It wasn't long ago that the idea of putting several processors into one package seemed exotic, but with modern multi-core CPUs that integrated graphics, maybe it was only a matter of time before Intel and AMD added even more functionality to your computer's most important component, the CPU.
Both companies are working on hybrid CPU that could really shake up what the future of computing will look like, specifically for laptops and devices that depend heavily on good battery life. But what exactly is a hybrid CPU?
The basic idea is that it's a multi-core CPU where all the cores are not the same. Instead you get a mix of high power and low power cores, a paradigm that's already used in many Arm chips for smartphones called big.LITTLE. The advantage of this is many of the tasks we do on our laptops, such as working in a Word processor or browsing social media, don't necessarily use tons of computing power, but the processing cores which are designed to do a lot more, can still use a lot of electricity when they're doing those things, even if the system is throttling their clock speeds. So instead, a hybrid CPU takes advantage of cores that specifically you have the same capabilities as a traditional laptop processor core, but the major plus is that they use a lot less energy, but when your PC is doing something that needs some extra processing muscle, you still have those higher power cores for the heavy lifting.
Assigning tasks to the low power or the high power cores is the responsibility of a scheduler. A scheduler is typically built into the operating system and is responsible for deciding the order in which your computer will execute tasks. In a hybrid CPU, the hardware is specifically designed to coordinate with the operating system scheduler so that the CPU and Windows or whatever OS you are using, can work together to figure out what tasks makes the most sense to assign to each core. So a demanding foreground tasks like photo editing could get assigned to the big core, while background tasks will be delegated to the little cores, which are more power efficient, but I can hear you already, what about just putting Arm CPUs inside of laptops? Apple's doing it, so why doesn't everybody just follow suit?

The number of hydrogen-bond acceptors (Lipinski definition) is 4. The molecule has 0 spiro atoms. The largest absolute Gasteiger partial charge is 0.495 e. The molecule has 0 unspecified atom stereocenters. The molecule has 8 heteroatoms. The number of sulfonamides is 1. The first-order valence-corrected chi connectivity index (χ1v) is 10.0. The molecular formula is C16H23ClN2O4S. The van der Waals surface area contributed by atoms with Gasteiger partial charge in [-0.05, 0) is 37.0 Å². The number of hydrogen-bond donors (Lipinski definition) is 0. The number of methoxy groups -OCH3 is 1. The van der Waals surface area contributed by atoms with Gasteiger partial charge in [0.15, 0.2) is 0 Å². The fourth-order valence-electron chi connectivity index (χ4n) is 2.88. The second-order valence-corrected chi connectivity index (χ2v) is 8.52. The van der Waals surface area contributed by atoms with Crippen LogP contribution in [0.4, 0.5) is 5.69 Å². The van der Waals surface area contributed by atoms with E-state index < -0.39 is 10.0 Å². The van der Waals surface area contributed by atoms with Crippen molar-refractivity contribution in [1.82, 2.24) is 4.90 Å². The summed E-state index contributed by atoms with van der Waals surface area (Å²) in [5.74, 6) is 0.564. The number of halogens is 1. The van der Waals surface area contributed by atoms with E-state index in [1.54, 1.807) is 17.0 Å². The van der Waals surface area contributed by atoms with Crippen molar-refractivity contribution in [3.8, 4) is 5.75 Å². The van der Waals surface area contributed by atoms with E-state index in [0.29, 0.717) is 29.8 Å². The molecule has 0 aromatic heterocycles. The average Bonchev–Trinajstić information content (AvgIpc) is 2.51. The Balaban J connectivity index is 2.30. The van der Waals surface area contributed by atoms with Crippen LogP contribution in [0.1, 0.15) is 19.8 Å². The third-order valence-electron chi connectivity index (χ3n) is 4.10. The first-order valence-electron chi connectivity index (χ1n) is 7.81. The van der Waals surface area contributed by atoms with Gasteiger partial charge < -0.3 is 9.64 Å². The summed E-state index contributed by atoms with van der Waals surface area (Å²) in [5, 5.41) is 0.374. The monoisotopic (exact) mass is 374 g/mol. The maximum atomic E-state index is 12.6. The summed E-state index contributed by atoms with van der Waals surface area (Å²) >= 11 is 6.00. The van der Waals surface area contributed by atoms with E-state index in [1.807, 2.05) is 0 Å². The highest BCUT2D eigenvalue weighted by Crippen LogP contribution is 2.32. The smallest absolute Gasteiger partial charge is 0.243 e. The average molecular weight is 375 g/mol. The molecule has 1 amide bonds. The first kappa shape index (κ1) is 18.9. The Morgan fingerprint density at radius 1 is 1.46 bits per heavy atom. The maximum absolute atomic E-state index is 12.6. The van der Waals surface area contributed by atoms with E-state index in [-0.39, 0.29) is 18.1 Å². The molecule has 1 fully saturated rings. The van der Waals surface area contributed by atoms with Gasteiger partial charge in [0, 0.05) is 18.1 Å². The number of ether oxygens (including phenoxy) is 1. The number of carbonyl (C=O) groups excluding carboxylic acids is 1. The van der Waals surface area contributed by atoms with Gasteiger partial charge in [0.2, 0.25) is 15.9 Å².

Well, the big difference is that AMD and Intel's hybrid projects are still built around x86 architecture, the same one they've been using for decades, and the one that most Windows applications are written for. Apple has the luxury of being able to rewrite its own operating system and software to work well on its in-house designed Arm CPUs, but on Windows laptops, trying to translate x86 applications to run on Arm CPUs, results in significant performance loss.
In fact, Qualcomm, a major manufacturer of Arm chips, has tried to break into the Windows laptop market with Arm CPUs, but the slowdowns that result from the fact that Windows applications won't run natively on Arm has prevented Qualcomm from becoming a major player in the laptop processor market. But this doesn't mean that just because hybrid processes run on x86 architecture that they're perfect solutions. Scheduling for maximum efficiency presents a real engineering challenge, and because you're mixing different types of processor cores, code that might work on one type of core may not work on another. So chipmakers might be forced to remove support for certain instructions from one or more cores to ensure programs can run on both sets of cores without causing an error, as software typically assumes all cores support the same instructions, but despite those challenges, the technology does have promise.
Intel in particular has sunk a great deal of money into developing it. And there's already one laptop that features an Intel hybrid CPU code named Lakefield. We also know AMD has filed a patent for a similar technology though is unclear when we'll see hybrid CPUs from team red. But as for me, I just want something that'll last a long time, even if I misplace my laptop charger, which I've done once or twice.